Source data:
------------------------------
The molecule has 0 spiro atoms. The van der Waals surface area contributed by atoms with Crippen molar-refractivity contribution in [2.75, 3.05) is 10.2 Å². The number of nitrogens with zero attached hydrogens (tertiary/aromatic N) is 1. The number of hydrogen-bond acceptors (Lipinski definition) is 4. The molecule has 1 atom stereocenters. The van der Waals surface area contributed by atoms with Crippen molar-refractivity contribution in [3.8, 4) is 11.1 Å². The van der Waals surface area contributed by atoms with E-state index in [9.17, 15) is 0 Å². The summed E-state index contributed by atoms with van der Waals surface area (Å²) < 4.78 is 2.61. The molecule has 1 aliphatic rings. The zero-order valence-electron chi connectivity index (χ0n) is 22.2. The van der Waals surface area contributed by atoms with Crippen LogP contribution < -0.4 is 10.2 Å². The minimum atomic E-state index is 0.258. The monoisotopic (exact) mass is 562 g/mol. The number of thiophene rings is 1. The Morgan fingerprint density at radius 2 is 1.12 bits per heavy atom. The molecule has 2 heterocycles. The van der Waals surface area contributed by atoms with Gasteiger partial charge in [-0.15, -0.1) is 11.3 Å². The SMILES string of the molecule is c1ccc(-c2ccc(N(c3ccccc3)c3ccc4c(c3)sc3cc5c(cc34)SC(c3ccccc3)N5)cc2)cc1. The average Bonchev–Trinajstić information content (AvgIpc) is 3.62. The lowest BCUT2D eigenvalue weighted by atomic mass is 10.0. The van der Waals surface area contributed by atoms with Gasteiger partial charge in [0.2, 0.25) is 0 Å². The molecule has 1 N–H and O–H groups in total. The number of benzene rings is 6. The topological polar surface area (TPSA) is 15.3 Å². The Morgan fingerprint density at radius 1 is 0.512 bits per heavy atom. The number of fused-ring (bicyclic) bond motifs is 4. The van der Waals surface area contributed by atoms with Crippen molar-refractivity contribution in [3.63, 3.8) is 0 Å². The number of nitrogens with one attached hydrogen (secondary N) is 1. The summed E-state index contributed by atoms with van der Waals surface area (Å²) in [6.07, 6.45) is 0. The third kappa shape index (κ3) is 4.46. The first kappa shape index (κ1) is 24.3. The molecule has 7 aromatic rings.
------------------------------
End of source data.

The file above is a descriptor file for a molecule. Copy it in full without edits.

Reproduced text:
The molecule has 0 spiro atoms. The van der Waals surface area contributed by atoms with Crippen molar-refractivity contribution in [2.75, 3.05) is 10.2 Å². The number of nitrogens with zero attached hydrogens (tertiary/aromatic N) is 1. The number of hydrogen-bond acceptors (Lipinski definition) is 4. The molecule has 1 atom stereocenters. The van der Waals surface area contributed by atoms with Crippen molar-refractivity contribution in [3.8, 4) is 11.1 Å². The van der Waals surface area contributed by atoms with E-state index in [9.17, 15) is 0 Å². The summed E-state index contributed by atoms with van der Waals surface area (Å²) < 4.78 is 2.61. The molecule has 1 aliphatic rings. The zero-order valence-electron chi connectivity index (χ0n) is 22.2. The van der Waals surface area contributed by atoms with Crippen LogP contribution < -0.4 is 10.2 Å². The minimum atomic E-state index is 0.258. The monoisotopic (exact) mass is 562 g/mol. The number of thiophene rings is 1. The Morgan fingerprint density at radius 2 is 1.12 bits per heavy atom. The molecule has 2 heterocycles. The van der Waals surface area contributed by atoms with Gasteiger partial charge in [-0.15, -0.1) is 11.3 Å². The SMILES string of the molecule is c1ccc(-c2ccc(N(c3ccccc3)c3ccc4c(c3)sc3cc5c(cc34)SC(c3ccccc3)N5)cc2)cc1. The average Bonchev–Trinajstić information content (AvgIpc) is 3.62. The lowest BCUT2D eigenvalue weighted by atomic mass is 10.0. The van der Waals surface area contributed by atoms with Gasteiger partial charge in [0.2, 0.25) is 0 Å². The molecule has 1 N–H and O–H groups in total. The number of benzene rings is 6. The topological polar surface area (TPSA) is 15.3 Å². The Morgan fingerprint density at radius 1 is 0.512 bits per heavy atom. The number of fused-ring (bicyclic) bond motifs is 4. The van der Waals surface area contributed by atoms with Crippen molar-refractivity contribution in [3.63, 3.8) is 0 Å². The number of nitrogens with one attached hydrogen (secondary N) is 1. The summed E-state index contributed by atoms with van der Waals surface area (Å²) in [6.07, 6.45) is 0. The third kappa shape index (κ3) is 4.46. The first kappa shape index (κ1) is 24.3. The molecule has 7 aromatic rings.